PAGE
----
Five Premier League titles in the last six years is a truly stunning feat from Manchester City, a level of dominance not seen since Manchester United’s iron grip on the title between 1996 and 2001. United’s hegemony then was not purely down to having great players and a great manager. The club were ahead of the curve off the pitch too, expanding Old Trafford every few years, building a new training ground, investing in their youth academy and growing their brand around the world through innovative commercial moves.

That is exactly what City have done over the last decade. But there is one difference: United got ahead of their rivals in an era when clubs were still adapting to football’s new level of popularity thanks to the Premier League, while City are putting their rivals in the shade in an era when football has never been more competitive.

City do have the advantage of the backing of the Abu Dhabi United Group, but they are far from the only club in recent Premier League history to have wealthy benefactors. They have not just thrown money at the club and acted out their Football Manager dreams. They have carefully constructed a project for global domination, hiring the best minds as well as the best players and the best coach.

And they have done that without the historical legacy of many of their rivals such as Liverpool, Arsenal, Manchester United and Chelsea, who were getting rich off the popularity of the early Premier League years when City were yo-yoing between the top flight and second tier – and even third tier – of English football.

In an era when football clubs are effectively multinational corporations, City are the best run company in the most competitive league in the world. Don’t hate them for being better than everyone else.

Soriano’s dream

Although City won their first Premier League title in May 2012 thanks to Sergio Aguero’s 94th-minute winner against Queens Park Rangers, the real foundations for City’s current dominance were laid just a few months later, when they hired Ferran Soriano as chief executive. Soriano, the son of a hairdresser and whose first job in business was marketing detergents, had overseen Barcelona’s enormous growth as a brand in five years as the club’s economic vice-president, tripling their revenues between 2003 and 2008.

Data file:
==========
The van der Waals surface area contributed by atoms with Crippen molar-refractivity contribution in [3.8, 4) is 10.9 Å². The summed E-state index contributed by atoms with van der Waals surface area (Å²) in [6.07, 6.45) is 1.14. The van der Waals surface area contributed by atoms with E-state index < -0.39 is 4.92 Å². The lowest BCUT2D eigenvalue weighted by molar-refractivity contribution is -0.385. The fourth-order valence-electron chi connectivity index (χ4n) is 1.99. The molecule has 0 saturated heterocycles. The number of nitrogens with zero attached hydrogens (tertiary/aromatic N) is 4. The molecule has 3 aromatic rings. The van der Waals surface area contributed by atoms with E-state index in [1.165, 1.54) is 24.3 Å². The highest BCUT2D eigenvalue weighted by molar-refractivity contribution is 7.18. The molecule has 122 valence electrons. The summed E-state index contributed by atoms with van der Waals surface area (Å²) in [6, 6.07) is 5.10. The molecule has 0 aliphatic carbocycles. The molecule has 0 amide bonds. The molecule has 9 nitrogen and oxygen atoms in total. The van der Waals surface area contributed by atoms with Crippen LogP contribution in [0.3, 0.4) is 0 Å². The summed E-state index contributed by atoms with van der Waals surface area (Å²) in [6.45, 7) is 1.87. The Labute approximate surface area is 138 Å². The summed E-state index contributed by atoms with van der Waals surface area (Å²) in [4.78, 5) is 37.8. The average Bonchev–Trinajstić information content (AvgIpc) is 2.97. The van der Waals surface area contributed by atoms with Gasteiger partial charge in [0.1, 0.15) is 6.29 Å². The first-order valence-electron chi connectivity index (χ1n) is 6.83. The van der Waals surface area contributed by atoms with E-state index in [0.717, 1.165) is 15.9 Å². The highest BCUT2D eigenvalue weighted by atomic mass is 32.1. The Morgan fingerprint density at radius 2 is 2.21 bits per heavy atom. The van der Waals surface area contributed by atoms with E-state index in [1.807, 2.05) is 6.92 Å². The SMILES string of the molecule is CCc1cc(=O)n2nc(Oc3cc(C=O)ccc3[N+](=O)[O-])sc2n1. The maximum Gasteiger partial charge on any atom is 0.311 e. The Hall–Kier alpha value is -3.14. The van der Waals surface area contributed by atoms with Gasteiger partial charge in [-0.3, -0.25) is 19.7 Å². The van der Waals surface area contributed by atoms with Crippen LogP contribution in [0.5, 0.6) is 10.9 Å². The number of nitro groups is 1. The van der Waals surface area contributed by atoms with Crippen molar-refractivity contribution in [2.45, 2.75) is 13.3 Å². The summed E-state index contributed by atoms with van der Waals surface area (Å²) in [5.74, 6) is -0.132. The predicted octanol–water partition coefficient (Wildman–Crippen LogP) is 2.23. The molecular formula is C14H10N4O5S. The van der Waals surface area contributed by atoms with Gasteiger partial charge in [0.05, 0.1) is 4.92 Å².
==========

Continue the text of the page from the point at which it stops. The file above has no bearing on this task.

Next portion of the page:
He resigned from Barca just before Guardiola was hired as coach, and missed out on the three successive league titles and two Champions League wins, but he was well regarded in the industry for his vision. In a 2006 lecture at Birkbeck College, Soriano said clubs should view themselves as multinational corporations like Disney and become global franchises. He has been able to enact that dream at City through the creation of the City Football Group’s vast network of clubs around the world, in Uruguay, the United States, India, Japan, Australia, France, Belgium, Spain and Brazil.

The idea behind creating this network of clubs has been termed ‘glocalisation’, taking a global product and adapting it to local markets. While each club gains more supporters locally, it too generates more brand recognition for Manchester City, increasing their global base of supporters. As well as gaining commercial revenue, City’s network of clubs has also allowed them to do a roaring trade in transfers.